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Liberalism in Israel: Wikis


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Many liberal political parties in Israel's history can claim substantial popular support, mainly proved by having representation in the Knesset.

Since Israel's founding, liberals have been active in politics. Note that the label "liberal" was also used by a conservative party that derived from the liberal current. At the moment Shinui, meaning "change" in Hebrew, represents liberalism by being a strongly anti-clerical, pro-free market liberal party. Shinui is a member of Liberal International.

While liberalism is usually suspicious of nationalism, Jewish liberals in Israel generally support some form of Zionism. By contrast, Balad draws upon liberal values in its aim to eliminate discrimination against Arabs and to redefine Israel as a state for all its citizens rather than a Jewish state, while the party itself is not an Arab liberal party.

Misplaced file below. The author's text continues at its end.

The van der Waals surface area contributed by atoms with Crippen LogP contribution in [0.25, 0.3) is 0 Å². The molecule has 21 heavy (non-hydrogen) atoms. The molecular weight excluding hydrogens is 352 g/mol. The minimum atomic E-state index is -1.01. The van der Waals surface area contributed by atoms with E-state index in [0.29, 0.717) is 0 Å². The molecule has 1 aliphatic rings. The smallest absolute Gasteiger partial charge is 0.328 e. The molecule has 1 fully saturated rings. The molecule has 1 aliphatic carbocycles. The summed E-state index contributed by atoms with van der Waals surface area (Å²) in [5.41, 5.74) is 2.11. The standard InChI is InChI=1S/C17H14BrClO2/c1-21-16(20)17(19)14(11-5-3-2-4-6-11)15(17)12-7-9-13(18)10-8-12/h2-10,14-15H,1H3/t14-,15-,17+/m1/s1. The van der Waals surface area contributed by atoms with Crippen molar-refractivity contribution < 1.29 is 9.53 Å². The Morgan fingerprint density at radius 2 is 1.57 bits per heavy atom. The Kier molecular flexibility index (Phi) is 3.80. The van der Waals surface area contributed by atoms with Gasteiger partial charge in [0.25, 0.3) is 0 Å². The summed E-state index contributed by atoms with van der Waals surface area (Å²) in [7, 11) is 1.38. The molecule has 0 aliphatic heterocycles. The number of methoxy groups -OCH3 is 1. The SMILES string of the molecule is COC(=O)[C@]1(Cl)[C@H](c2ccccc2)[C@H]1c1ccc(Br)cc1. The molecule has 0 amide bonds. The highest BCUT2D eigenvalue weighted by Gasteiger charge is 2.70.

From General Zionists to Liberal Party

From Progressive Party to Independent Liberals

From Shinui to Shinui

  • 1973: Amnon Rubinstein forms the protest party Shinui
  • 1976: Shinui merges with the newly founded Democratic Party to become Dash
  • 1978: Dash splits up into the Democratic Movement and the Movement for Change and Initiative
  • 1981: The Movement for Change and Initiative renames itself Shinui, and in 1988 becomes Shinui-Center Party
  • 1992: The party merges with Mapam and Ratz to form Meretz, a left wing party with social democrat tendencies.
  • 1998: Avraham Poraz splits with Meretz and recreates Shinui as an independent party.
  • 1999: Yosef "Tommy" Lapid is invited by Poraz to head Shinui.
  • 2006: Lapid leaves Shinui and Poraz secedes to form Hetz.


Liberal leaders

See also


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